I feel like I’m inside a forcefield, my flesh seared and irradiated with demonic energy.
From a subcultural point of view, Simon Reynolds defined them as: “the hard core of rave culture, working class kids from inner city estates and suburban Nowheresville who live for the weekend.” People in this tribe consisted of white working class youth crushed by the heavy industry changes, facing unemployment. “Gabba expresses the rage and frustration of “White Niggaz” with bad attitudes and no projects. They are despised by middle-class critics who simply don’t understand the mentality of those who crave music to go mental.” according to Reynolds.
This perplexity is quickly detangled when considering the suburbanization trend that seeped through Rotterdam at the time. In the early nineties, low-to-middle income and unemployed families were forcefully pushed toward the urban peripheries with high-density satellite towns making surrounding regions a significant threat.
The city was beaten by the decreasing demand for lower skilled jobs, which contributes to greater increases in unemployment. In the Rotterdam region, the working poor can be seen as strongly urbanised” ( Sako Musterd Gentrification and the suburbanization of poverty: changing urban geographies through boom and bust periods.) This fast urbanisation meant for the kids a rapid change, and they were designated by Amsterdam’s shadow with DJ Elstak gabber anthem called “Where the fuck is Amsterdam?”.
The series of events and pressure involved in this working class environment gave them a masculinist music, which meant strength, portraying their faith in the happy hardcore beats, “It is a working class scene, there’s no pseudo- intellectual element” says techno head’s, Michael Wells. “People respond on a gut level. The apocalyptic, sci-fi and horror movie imagery in Gabba, it is all part of the trash culture here kids are into. It is a reaction against the pressure of modern life.”
Gabber subculturalists used magical physical vibrations to relief the anchors of life in happy hardcore moves and to help them shape the contradictions of the heavy industry, turning the dance floor and friends connections into faith. Being a Gabber meant that you have a commitment to the music, a commitment to the beat, party and weekends, a commitment to the fight against realities, and this is the way a Gabber survive daily, with an overdose of escape, rage and manipulation of the dance floor.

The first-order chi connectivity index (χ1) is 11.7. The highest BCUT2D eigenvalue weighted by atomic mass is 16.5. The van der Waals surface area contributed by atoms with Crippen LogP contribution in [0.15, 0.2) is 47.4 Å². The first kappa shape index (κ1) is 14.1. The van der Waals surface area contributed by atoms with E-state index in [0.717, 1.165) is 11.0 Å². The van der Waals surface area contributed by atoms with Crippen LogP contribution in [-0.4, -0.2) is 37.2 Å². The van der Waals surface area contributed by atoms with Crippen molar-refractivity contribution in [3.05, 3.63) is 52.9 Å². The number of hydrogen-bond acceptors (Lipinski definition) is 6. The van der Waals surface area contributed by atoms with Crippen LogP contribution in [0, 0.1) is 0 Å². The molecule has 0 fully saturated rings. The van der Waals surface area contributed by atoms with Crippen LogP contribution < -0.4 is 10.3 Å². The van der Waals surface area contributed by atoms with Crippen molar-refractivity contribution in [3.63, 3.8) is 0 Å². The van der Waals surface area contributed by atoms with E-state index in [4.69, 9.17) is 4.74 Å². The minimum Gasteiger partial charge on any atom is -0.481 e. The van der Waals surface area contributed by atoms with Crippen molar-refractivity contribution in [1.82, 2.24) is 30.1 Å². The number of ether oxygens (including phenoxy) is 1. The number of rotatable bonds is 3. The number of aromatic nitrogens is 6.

That role is arguably is a kind of safety-valve/social-control mechanism, with youth living in the temporary utopia of the, loved- up weekend rather than investing their idealism in a long-term collective project of political change – explains Reynolds.
The pressure they ought to handle turned the speed they consumed a provider of a feeling that they were actually running away, having that in thousands of kids at the same time amazed everybody.
Speed-freak youth are literally running away from their problems, and who can blame them?
Unity as Uniformity (recognised codes and style)
Belonging to a working class community, the simplicity was a message against opulence and the outfits were perfect for rave and dancing the whole night. Sportive, streetwear attire, skinhead hybrid “Whether you like it or not they really did have a style there. Going around with a shaven Gabber head and those candy colours, legendary. Those Gabber bitches keep looking sharper, those shaven necks, so cool to see” said Ari Versluis Dutch author of “Exactitudes” photographer documentary of youth cultures.
Source: Images inside the collage from gabbereleganza.tumblr.com
Gabber (Men) “Bald Gabbas”
Brightly coloured tracksuits
Nike and Australian Pants or jeans slightly baggy
Nike Air Max Classic BW 1991 sneakers
Gabber bitches (women)
Source: Images inside the collage from “Exactitudes” by Photographer Ari Versluis and profiler Ellie Uyttenbroek. and gabbereleganza.tumblr.com
Ponytail dangling over a shaved patch of scalp from the ears right round the back of the head.
Shaved neck tightly braided ponytail
Brightly coloured tracksuits or jeans slightly baggy
Nike athletics sports bras
Nike Air Max Classic BW 1991 sneakers
The role of fashion brands in forming subcultures